Georgia became one of the first states to ban CRT in K-12 education. It did so not via the legislature, but via the state Board of Education. No mandate in either direction exists for colleges and universities in Georgia.
In June 2021, the Georgia Board of Education adopted a resolution that bars “the practice of protest civics (extracurricular political protest and lobbying as required schoolwork), while also preventing Georgia schools from instilling in students the key tenets of critical race theory.”
Georgia’s move is also the first case in which a board of education, rather than a legislature, has moved against protest civics and CRT. Governor Kemp, to his credit, asked the Board of Education to act, because the Georgia legislature is currently out of session. That is no small matter, since it is entirely possible that one of the dangerous federal bills could pass before the Georgia legislature reconvenes in 2022 and acts to bar protest civics and CRT on its own. A federal grant with strings controlled by bad legislation, combined with Biden’s own pro-CRT priority criteria, could easily force protest civics and CRT on Georgia before its elected representatives have a chance to act. The latest move by the Georgia state Board of Education helps to prevent that, and it’s notable that the Georgia board’s resolution explicitly bars application for federal grants that encourage either protest civics or CRT. (source: source)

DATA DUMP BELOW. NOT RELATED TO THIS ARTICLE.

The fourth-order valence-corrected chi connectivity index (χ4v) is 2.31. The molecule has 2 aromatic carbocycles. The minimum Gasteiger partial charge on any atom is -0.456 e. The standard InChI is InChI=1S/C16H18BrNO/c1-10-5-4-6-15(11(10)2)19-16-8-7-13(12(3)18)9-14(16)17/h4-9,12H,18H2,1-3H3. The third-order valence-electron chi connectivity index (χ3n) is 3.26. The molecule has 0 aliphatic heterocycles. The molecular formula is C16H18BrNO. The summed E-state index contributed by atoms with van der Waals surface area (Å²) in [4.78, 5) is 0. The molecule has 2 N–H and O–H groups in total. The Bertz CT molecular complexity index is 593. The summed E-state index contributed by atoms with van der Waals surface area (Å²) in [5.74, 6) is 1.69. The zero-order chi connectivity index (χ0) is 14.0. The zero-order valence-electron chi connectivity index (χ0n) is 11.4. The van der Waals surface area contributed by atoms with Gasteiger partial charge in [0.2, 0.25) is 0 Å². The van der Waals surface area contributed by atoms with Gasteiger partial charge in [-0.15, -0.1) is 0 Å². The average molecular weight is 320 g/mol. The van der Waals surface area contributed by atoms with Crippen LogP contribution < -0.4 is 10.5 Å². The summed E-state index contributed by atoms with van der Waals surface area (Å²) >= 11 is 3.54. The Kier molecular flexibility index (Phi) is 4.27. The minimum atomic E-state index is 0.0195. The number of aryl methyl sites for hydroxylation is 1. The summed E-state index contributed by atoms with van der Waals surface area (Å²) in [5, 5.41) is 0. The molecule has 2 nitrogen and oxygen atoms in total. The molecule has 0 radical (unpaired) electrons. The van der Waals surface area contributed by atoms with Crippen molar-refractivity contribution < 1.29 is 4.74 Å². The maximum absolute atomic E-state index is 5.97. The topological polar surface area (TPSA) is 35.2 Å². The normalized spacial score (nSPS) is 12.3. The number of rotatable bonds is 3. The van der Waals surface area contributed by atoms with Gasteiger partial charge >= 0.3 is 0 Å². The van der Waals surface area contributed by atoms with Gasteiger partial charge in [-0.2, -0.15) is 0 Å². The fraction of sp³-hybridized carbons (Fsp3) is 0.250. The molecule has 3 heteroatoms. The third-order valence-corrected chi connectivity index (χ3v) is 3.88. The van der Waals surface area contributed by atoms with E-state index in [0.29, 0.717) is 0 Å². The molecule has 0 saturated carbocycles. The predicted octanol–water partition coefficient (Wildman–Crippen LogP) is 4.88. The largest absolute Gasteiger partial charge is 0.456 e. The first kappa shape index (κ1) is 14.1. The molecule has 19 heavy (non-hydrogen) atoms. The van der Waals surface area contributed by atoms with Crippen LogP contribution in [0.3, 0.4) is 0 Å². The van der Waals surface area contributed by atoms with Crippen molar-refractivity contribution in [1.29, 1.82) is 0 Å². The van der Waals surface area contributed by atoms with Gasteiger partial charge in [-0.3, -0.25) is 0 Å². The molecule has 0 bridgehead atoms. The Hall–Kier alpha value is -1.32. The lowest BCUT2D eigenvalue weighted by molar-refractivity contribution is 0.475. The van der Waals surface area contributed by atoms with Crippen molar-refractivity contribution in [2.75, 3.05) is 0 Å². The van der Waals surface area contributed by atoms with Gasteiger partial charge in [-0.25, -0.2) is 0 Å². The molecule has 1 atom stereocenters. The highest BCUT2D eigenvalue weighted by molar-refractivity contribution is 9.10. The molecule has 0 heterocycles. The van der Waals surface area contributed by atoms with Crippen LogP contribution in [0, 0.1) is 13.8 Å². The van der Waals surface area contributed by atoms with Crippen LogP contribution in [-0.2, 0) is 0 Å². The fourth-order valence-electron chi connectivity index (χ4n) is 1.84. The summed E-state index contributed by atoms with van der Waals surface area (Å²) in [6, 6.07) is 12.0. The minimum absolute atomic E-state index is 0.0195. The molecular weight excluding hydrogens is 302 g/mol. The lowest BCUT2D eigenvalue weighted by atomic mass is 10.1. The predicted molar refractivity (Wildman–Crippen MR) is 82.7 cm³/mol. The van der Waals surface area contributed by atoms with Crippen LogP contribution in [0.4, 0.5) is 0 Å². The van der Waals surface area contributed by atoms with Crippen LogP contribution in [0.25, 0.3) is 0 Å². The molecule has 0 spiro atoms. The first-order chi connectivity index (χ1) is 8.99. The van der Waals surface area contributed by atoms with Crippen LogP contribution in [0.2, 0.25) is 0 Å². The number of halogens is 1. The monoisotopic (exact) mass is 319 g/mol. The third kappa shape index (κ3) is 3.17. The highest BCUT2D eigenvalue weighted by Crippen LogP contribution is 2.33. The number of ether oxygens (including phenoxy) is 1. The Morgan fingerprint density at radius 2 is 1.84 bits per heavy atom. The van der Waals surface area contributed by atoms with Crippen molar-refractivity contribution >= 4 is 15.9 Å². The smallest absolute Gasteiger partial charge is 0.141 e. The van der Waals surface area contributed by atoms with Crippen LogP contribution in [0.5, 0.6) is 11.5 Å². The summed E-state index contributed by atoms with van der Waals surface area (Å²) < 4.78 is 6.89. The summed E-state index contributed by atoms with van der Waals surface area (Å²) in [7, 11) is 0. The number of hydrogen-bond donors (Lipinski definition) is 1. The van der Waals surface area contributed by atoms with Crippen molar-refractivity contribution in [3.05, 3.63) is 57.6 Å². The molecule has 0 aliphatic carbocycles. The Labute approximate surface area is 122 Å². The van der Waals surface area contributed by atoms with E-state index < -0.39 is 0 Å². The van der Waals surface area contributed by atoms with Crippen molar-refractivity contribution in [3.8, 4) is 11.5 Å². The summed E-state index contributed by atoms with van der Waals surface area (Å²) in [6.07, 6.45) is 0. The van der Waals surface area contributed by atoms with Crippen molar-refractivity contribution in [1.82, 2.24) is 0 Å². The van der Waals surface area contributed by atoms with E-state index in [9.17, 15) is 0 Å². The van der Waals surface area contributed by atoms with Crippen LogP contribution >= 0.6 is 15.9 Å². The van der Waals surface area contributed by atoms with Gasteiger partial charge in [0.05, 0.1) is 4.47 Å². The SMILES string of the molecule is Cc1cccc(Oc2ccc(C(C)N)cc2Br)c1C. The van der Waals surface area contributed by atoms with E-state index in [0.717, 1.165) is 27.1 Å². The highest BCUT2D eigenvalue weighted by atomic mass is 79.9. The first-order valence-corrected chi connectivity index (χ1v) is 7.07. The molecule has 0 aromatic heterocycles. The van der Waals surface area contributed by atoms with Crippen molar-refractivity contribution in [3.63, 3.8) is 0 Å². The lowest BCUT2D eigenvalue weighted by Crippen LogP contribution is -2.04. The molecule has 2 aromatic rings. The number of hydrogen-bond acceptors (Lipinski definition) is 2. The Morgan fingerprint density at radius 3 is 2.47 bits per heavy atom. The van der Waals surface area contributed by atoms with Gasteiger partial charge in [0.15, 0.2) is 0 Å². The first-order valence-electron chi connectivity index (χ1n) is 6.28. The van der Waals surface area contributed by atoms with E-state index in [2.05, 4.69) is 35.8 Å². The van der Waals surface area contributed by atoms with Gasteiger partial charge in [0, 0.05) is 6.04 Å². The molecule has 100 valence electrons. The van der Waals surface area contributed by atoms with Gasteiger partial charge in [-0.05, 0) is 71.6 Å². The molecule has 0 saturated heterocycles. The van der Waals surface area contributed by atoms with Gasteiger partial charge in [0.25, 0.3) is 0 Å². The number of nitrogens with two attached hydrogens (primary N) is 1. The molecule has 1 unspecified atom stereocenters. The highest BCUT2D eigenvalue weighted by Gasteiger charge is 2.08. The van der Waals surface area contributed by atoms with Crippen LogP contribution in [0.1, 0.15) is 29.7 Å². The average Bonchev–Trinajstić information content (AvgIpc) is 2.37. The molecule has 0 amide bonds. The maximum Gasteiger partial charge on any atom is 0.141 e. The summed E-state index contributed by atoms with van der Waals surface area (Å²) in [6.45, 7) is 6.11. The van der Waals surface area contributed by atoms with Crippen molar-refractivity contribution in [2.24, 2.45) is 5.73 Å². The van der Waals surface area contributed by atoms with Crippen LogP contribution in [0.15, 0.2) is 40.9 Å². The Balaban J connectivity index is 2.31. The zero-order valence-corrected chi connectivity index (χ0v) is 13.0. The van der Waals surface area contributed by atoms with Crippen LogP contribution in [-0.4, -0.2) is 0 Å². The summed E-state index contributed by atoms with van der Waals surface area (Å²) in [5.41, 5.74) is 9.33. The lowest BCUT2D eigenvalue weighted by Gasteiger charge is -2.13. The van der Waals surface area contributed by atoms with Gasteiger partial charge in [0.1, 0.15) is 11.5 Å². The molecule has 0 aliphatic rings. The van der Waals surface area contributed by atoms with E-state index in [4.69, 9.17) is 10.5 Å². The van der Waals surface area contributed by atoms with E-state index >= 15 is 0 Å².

Notably, an article at Poynter debunks some criticisms of the resolution, saying it did not ban the discussion of race in classrooms (source).
The higher education system does not have any mandates for colleges and universities in Georgia. However, many schools in the state have fully embraced CRT, anti-racism, and the like.